Rio Grande National Forest
Attn: Dan Dallas, Forest Supervisor
1803 W. Highway 160
Monte Vista Co 81144
RE: Rio Grande National Forest Plan Revision – Forest Inventory Comments
Dear Supervisor Dallas:
As the Rio Grande National Forest commences the Forest Plan exercise, we understand the need for the Forest to inventory, evaluate, analyze, and potentially recommend additional wilderness as part of this process. Our organizations feel strongly that the RGNF has an excess of wilderness already, and any further recommendation and designation would be to detrimental both within the Forest boundaries and beyond them.
Many of the critical reasons not to recommend additional wilderness in general and for specific areas in particular are most appropriate to the evaluation and analysis phases, so with that in mind, please accept these comments in regard to the inventory step in the process.
- We recognize the importance of the inventory process, however, the approach revealed is excessively broad and inclusive. Within the areas recommended for inventory are ditches and dams that are part of the active utility system of the San Luis Valley, roads and trails that are that are visible from space, and structures that are less part of the historic and cultural landscape of the area than the unintended consequence of generations of human interaction and resultant diminished “wilderness character”. Taken individually, each of these characteristics is “significantly noticeable” in our view, but taken together, they should disqualify many areas from even being considered. We believe that the Forest should apply a filter to the inventory process that includes attributes such as ditches, dams and diversions, structures, motorized trails, etc. and remove from consideration such polygons that fall below 5000 acres when including these man-made features and attributes.
- The need for change document lays out nine requirements for the Forest Plan revision process. Beyond the requirement to consider new wilderness, any recommendation of additional wilderness would be counterproductive when to at least six of these evaluation criteria. While this may be a subject better handled in the evaluation and analysis phases, it would seem critical to start the process with a recognition that precisely because of the uncertainties of climate change, biodiversity, and human needs, Wilderness designation is the wrong approach for good stewardship. Such designation would tie the hands of agencies to manage, at the moment when such management and agency flexibility may be needed most.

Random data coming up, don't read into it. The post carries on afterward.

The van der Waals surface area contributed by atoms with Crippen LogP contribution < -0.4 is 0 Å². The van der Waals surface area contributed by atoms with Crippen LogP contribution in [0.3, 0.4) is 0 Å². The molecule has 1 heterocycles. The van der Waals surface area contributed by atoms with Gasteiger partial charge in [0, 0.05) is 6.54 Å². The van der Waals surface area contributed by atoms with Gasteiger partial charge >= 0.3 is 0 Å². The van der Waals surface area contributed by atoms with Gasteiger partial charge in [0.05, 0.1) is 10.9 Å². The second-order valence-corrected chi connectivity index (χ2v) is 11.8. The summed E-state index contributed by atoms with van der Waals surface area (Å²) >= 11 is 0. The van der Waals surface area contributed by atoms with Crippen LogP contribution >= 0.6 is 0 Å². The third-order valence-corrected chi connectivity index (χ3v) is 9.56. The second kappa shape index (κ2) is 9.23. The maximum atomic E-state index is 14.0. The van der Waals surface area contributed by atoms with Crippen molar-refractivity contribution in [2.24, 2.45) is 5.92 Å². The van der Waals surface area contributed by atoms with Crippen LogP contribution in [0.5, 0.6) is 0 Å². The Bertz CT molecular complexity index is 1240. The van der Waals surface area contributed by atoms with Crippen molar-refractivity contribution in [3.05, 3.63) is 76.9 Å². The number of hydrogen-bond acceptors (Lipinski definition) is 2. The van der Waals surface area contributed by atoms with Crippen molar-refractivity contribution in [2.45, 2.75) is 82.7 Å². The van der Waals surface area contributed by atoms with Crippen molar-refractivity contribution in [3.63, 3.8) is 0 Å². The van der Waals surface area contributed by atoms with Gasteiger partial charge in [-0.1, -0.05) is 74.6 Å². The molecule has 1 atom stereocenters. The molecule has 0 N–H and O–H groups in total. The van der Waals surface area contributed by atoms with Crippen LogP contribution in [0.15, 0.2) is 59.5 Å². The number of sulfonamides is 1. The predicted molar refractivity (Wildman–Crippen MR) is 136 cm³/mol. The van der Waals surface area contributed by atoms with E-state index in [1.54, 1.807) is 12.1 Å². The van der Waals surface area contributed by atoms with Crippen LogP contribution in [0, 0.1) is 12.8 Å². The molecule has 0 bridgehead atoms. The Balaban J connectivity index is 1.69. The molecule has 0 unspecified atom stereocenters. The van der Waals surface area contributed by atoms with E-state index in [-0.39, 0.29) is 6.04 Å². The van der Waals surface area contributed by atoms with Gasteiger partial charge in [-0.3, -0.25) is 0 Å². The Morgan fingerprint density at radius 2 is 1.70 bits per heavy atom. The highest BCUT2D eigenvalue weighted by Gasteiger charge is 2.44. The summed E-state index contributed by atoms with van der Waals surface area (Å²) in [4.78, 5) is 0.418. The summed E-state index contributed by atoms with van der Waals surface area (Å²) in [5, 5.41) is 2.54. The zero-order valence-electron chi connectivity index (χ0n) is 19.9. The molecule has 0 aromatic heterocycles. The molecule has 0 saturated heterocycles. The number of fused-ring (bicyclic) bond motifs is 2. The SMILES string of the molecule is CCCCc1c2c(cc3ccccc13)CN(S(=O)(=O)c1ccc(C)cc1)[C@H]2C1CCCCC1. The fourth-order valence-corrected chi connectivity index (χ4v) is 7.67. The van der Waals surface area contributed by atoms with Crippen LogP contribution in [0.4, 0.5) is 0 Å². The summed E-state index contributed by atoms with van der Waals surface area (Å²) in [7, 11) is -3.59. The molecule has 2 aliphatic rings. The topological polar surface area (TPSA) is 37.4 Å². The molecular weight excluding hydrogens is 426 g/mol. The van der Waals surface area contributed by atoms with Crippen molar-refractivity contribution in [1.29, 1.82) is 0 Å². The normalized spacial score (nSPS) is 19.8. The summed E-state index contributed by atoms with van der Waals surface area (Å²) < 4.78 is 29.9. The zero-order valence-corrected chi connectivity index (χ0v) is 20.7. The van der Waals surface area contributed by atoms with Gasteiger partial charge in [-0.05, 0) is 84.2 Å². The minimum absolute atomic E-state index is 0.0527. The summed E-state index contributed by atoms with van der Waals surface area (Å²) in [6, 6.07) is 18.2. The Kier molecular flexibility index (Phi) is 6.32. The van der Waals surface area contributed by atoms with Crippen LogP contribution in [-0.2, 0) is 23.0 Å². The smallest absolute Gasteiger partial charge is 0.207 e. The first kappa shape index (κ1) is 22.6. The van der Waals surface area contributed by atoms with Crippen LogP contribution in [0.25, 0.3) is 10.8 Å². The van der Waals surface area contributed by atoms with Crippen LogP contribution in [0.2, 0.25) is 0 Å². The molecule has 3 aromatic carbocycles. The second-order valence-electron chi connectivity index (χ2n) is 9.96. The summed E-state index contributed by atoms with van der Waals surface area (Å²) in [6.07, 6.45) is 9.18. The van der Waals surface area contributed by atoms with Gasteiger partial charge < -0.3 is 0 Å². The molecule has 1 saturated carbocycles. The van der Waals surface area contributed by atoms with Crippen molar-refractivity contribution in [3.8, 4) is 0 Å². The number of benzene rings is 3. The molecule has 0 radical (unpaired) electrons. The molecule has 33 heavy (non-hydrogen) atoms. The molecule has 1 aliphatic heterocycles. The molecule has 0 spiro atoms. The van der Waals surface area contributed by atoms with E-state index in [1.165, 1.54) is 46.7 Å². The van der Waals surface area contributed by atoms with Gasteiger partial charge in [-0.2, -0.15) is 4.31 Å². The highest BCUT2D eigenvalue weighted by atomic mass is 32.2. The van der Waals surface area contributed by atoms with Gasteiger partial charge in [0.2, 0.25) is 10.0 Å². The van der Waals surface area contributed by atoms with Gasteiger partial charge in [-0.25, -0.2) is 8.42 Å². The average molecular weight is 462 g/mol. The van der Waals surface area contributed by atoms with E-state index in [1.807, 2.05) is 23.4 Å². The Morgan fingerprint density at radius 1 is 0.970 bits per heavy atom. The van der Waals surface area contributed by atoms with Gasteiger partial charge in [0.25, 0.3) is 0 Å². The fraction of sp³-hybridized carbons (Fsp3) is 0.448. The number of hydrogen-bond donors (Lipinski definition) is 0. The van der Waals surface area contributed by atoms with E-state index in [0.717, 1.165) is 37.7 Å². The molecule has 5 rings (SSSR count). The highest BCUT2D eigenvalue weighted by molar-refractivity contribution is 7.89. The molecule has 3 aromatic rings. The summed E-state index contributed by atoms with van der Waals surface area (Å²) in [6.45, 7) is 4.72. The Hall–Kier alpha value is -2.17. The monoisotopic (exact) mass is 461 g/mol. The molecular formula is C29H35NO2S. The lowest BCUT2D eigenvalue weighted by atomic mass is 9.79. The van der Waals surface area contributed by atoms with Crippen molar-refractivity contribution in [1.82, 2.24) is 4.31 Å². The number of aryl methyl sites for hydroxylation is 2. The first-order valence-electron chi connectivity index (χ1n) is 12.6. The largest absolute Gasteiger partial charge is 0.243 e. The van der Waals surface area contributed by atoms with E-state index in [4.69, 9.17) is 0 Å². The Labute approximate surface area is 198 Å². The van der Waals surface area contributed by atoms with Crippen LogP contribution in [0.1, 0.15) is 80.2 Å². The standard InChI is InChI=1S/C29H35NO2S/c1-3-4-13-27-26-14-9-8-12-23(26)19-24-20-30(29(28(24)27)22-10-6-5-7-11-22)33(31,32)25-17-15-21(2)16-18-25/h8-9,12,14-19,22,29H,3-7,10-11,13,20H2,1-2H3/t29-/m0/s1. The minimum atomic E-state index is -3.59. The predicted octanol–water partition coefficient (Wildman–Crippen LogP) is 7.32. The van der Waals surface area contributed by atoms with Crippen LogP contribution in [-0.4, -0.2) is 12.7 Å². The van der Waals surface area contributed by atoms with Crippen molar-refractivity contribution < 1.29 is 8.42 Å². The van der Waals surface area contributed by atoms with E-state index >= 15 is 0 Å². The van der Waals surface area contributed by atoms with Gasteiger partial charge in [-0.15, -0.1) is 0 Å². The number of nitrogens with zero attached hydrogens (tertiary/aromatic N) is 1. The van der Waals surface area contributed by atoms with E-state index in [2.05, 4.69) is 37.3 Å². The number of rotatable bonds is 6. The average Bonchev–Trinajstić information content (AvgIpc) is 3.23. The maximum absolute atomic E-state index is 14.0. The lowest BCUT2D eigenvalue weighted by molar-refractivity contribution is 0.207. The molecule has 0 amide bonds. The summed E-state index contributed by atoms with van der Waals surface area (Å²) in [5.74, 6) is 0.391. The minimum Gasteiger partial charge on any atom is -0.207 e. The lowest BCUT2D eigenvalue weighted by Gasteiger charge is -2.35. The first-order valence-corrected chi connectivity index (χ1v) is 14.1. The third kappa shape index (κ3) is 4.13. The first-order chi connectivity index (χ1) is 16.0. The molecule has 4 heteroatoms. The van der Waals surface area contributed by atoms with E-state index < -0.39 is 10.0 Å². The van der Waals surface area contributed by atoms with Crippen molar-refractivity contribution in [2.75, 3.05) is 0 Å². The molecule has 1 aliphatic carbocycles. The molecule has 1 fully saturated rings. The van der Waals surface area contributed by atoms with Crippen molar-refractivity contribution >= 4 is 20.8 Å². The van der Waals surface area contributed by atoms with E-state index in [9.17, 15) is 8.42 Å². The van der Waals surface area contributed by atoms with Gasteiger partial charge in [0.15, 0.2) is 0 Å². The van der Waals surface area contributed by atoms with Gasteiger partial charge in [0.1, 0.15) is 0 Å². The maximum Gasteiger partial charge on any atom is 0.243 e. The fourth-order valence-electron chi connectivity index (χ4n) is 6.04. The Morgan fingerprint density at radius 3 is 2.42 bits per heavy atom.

- Finally, and critically, the RGNF is already managed as 52% wilderness, roadless or other special, restrictive designation. At the same time, only 4.6% of forest visitors go to wilderness, and these areas do almost nothing to support industry and commerce outside the forest. Logically, if there are two equally “wild” areas in the forest, and one is designated as wilderness, the other must not be or else the forest will have effectively discriminated against the vast majority of visitors, as well as adversely impacting the remaining undesignated area by focusing 95% of traffic on a smaller and smaller area.
In summary, while we recognize that the RGNF is required to work through this exercise during the Forest Plan revision, we feel that the logic which disqualified additional Wilderness recommendations in the 1996 Forest Plan remains valid. These areas have not become more “wild” in the following years. We appreciate your efforts to guide this complicated and drawn-out process. Our organizations intend to be involved at each step of the Forest Plan process, please keep us informed of all findings and opportunities for comment and input.
The Trails Preservation Alliance would welcome a discussion of these comments at your convenience. Please feel free to contact Don Riggle or Mr. Ned Suesse at 719-338-4077 or email@example.com .
Director of Operations
Trails Preservation Alliance
Scott Jones, Esq.
TPA Authorized Representative